INDIANAPOLIS - Easter is almost upon us, and while some parents might be tempted to give their children live bunnies or baby chicks, animal welfare advocates stress that bringing any animal into the home should be a well thought-out decision and not just a holiday whim.
Jessica Lifford, executive director of the Indy Humane Animal Welfare Center, says with the right nutrition, housing and exercise, rabbits can make great pets, but they are a long-term family commitment.
"There are a lot of festive things about Easter with dyeing the eggs and decorating," she says. "Live animals just don't have a good place in those kinds of festivities because they sometimes are very easily forgotten after the holiday is over."
Lifford points out many people overlook the fact that fuzzy little chicks will eventually grow into hens or roosters, which are not legal in parts of the state. She suggests parents considering a rabbit give their children a stuffed one for Easter, and then make an appointment with a local shelter to discuss the options after the holiday.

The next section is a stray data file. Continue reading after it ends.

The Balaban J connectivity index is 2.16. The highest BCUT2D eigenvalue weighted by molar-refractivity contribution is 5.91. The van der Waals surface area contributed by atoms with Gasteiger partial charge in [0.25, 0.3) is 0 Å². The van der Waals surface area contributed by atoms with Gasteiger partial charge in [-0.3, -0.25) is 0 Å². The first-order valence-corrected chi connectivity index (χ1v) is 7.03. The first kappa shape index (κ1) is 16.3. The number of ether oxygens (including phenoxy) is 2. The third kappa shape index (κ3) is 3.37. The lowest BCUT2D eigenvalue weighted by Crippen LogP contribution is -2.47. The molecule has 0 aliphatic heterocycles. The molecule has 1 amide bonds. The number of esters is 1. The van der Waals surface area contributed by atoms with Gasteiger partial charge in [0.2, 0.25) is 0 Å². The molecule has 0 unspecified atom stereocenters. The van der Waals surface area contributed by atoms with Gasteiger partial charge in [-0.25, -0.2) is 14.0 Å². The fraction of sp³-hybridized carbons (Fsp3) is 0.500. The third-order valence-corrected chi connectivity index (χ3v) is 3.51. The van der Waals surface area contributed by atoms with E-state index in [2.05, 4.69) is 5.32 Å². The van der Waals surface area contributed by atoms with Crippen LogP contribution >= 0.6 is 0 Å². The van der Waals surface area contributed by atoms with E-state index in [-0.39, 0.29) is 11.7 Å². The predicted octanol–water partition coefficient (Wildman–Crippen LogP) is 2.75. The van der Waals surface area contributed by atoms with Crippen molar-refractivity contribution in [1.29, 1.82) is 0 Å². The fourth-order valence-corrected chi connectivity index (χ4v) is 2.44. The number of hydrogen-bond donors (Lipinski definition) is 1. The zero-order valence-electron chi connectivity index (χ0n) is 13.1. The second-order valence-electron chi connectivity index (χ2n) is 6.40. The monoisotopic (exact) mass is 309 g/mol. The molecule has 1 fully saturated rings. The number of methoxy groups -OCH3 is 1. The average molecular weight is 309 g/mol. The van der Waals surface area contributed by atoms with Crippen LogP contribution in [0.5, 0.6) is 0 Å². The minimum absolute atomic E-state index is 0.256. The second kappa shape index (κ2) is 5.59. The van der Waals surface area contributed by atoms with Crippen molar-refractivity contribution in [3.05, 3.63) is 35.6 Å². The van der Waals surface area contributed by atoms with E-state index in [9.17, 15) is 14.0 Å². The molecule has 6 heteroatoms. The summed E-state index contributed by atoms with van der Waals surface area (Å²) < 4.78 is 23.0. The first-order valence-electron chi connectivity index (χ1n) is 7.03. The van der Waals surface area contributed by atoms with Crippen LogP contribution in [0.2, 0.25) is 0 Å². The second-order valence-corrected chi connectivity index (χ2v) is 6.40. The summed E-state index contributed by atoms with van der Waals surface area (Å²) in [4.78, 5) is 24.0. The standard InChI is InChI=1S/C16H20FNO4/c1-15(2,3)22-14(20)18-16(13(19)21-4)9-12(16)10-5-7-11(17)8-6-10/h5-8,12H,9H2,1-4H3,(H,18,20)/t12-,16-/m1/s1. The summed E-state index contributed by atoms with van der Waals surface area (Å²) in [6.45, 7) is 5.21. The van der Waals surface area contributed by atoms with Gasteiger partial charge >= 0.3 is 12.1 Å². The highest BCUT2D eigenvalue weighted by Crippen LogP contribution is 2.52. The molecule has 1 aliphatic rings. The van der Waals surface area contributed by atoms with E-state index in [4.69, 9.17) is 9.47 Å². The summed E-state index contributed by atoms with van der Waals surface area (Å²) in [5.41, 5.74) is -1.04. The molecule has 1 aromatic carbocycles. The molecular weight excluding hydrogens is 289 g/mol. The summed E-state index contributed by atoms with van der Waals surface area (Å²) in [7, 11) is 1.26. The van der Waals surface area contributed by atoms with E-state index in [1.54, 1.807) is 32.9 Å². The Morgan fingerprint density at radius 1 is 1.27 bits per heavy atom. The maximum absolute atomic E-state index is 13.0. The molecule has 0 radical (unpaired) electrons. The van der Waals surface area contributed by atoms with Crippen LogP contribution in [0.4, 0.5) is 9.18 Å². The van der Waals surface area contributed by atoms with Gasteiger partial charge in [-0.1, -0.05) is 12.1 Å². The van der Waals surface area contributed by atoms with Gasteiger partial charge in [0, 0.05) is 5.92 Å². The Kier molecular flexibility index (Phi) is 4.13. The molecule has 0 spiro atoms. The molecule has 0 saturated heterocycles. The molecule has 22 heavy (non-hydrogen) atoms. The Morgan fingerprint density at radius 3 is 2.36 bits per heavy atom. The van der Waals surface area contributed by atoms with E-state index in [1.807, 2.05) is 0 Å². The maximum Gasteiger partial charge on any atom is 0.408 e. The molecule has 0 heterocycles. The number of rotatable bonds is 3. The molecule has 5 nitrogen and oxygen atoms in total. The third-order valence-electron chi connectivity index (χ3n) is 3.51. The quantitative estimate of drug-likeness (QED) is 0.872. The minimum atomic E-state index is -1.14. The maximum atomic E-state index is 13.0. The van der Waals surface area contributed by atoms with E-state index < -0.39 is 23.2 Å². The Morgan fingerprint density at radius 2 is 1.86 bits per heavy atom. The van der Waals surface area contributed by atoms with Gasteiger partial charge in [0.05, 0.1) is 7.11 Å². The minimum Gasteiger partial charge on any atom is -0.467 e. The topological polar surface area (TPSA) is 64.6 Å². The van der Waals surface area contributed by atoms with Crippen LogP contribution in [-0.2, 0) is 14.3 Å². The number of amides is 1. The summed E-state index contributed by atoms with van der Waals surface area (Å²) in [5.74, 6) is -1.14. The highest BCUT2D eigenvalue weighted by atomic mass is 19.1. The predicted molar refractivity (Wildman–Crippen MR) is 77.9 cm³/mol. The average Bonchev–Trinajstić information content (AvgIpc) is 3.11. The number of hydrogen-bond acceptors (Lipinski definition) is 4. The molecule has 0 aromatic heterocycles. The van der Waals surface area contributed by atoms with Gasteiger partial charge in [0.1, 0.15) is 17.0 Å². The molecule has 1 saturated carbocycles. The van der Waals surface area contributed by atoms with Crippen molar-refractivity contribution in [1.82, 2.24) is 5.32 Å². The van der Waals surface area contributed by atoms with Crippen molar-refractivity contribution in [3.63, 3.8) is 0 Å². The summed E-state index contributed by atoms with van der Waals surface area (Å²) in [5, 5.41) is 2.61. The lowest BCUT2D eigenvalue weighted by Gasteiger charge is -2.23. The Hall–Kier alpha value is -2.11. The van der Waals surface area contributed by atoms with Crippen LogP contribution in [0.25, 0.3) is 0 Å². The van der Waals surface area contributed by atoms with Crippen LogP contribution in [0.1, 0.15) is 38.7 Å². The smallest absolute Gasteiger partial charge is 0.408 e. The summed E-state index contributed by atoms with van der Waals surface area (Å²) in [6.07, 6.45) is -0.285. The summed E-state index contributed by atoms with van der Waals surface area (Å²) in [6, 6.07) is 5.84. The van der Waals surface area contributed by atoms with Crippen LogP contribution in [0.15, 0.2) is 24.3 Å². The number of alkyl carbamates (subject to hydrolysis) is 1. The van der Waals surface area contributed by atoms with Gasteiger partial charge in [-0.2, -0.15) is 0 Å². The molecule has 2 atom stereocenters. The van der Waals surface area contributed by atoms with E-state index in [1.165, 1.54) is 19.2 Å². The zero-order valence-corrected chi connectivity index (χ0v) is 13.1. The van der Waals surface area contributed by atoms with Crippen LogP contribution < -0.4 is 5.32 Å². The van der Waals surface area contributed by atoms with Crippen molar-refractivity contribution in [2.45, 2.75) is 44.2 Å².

Lifford adds that when it comes to rabbits, it's important to know they can live upwards of 10 years.
She says it is not realistic to expect a child younger than 12 to be the primary caretaker of any animal, so parents need to accept that the responsibility may fall on them for many years.
"Instead of the seasonal consideration, the whole family should sit down and consider the space, the time that they have and the financial resources that they have to care for the animal long term," Lifford advises.
She says those who are ready for the responsibility of an animal should consider adopting from a local shelter.
"If they're being sold at pet stores, sometimes the suppliers before they even get to pet stores may not be so ethical and may not provide the level of care that we think they should," she says.
— Daily News